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Back to work, ye skurvy dawgs!


Dave Bloke
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Wight Flight
41 minutes ago, Roger_Mellie said:

My last day in the office was 11th of March. My productivity and motivation are in tatters and I'm really struggling to stay positive. 

You must work for one of my suppliers.

Now where is that bloody quote I asked you for on Tuesday?

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1 hour ago, stop_the_craziness said:

Nice cheeky bit of propaganda there from the so-called.  I look forward to next week's article about all of us who hated working in offices and all the many reasons why that nobody ever cared enough to write an article about.

Winners and losers BBC, winners and losers.  Maybe if they actually cared about their impartiality remit they could have put the winners and losers into this same article?  Wonder why they didn't do that?

I would say that the losers are having more negative effects than the winners' positive.

The separation from colleagues slows things down so that everything takes longer.  For some that's a decent quid pro quo for not having to commute but for others, especially those with children at home, it means working until ten or eleven at night.  I know two people who had been doing this and one went off with stress and then just left.  Their work / life balance had gone out of the window.

There is also a big problem for people who are in small and particularly shared accommodation.  There is no office for quiet and separation from the rest of the house; there isn't room for a proper office chair and big screen and keyboard so it's hunched over a laptop with accompanying back ache and eye strain.  Plus when you do finish you're often looking at your work area so you never really leave work as it's taken over a part of your home.

And this is all for existing workers.  How do you train up new workers?  And how do new processes originate?

Everyone working from home is a short term Elastoplast with far more losers than winners IMO.

Prior to this I used to work one or two days from home per week and would encourage my staff to do the same.  I found that the contrast boosted overall productivity and energy levels.  Hopefully a positive outcome from this long-running Whitehall Farce will be that other companies view their staff working from home one or two days a week as being to both their and the company's benefit.

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stop_the_craziness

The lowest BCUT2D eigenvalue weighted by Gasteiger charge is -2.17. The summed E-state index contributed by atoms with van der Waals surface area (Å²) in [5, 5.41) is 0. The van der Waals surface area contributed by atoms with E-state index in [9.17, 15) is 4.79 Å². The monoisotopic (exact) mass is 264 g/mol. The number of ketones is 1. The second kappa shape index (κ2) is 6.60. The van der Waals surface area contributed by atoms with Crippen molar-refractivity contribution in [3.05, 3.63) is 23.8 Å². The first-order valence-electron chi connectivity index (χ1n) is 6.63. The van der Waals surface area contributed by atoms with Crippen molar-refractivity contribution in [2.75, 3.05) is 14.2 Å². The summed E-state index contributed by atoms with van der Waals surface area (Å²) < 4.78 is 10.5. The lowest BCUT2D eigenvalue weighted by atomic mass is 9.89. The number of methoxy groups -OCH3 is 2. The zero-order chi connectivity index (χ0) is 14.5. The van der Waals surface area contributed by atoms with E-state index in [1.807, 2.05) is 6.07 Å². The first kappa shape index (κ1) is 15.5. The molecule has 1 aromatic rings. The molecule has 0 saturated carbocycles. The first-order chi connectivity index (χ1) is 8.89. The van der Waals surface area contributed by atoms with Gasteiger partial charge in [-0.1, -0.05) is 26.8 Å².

Yeah, I guess everyone's personal experiences are different so fair enough.   

My organisation had a pretty strong working from home culture already, so the communication patterns are unaffected.  We had a new comms developer start the day after lockdown who is an absolute superstar and has learned everything via Microsoft Teams knowledge sessions that we have run with him, but perhaps that's because he fully expected to work from home 3 days a week already before things changed so he has the right kind of personality for that sort of remote working and learning.  His contributions to those sessions via his fresh perspective have also meant that we've changed established working practices that the person in his role previously didn't question so I think process innovation comes from people having innovative minds rather than from people necessarily having physical proximity.

I also share a house and work on the sofa on my laptop and haven't had any issues with either of those things but I guess it depends on who you share with and what the rest of your mental and physical health and fitness are like.  I also do a totally paper-free job so as soon as my day is over the laptop goes in the cupboard, I go out for a long walk and when I come home the lounge is just the lounge again.

The kids one I can't argue.  It must be difficult.  It will be interesting to see how things pan out if/when kids go back to school but their parents haven't gone back to the office.

The best outcome from this situation is that people are allowed to make the choices that suit them and their employer the best.  Like I said, we had a pretty flexible culture before so I guess in this case it will depend on the starting point as much as the end point in what comes next.

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Virgil Caine
1 hour ago, stop_the_craziness said:

Yeah, I guess everyone's personal experiences are different so fair enough.   

My organisation had a pretty strong working from home culture already, so the communication patterns are unaffected.  We had a new comms developer start the day after lockdown who is an absolute superstar and has learned everything via Microsoft Teams knowledge sessions that we have run with him, but perhaps that's because he fully expected to work from home 3 days a week already before things changed so he has the right kind of personality for that sort of remote working and learning. 

I personally know about an upcoming office move planned before Covid-19 that was planning a 6 workstations to 10 people hot desk environment.This essentially meant they had a substantial element of home working already baked into their projections. Personally I think employers will be looking to select staff in the future who can handle that set up so people that can not function without the prop of the office environment may struggle in the job market going forward.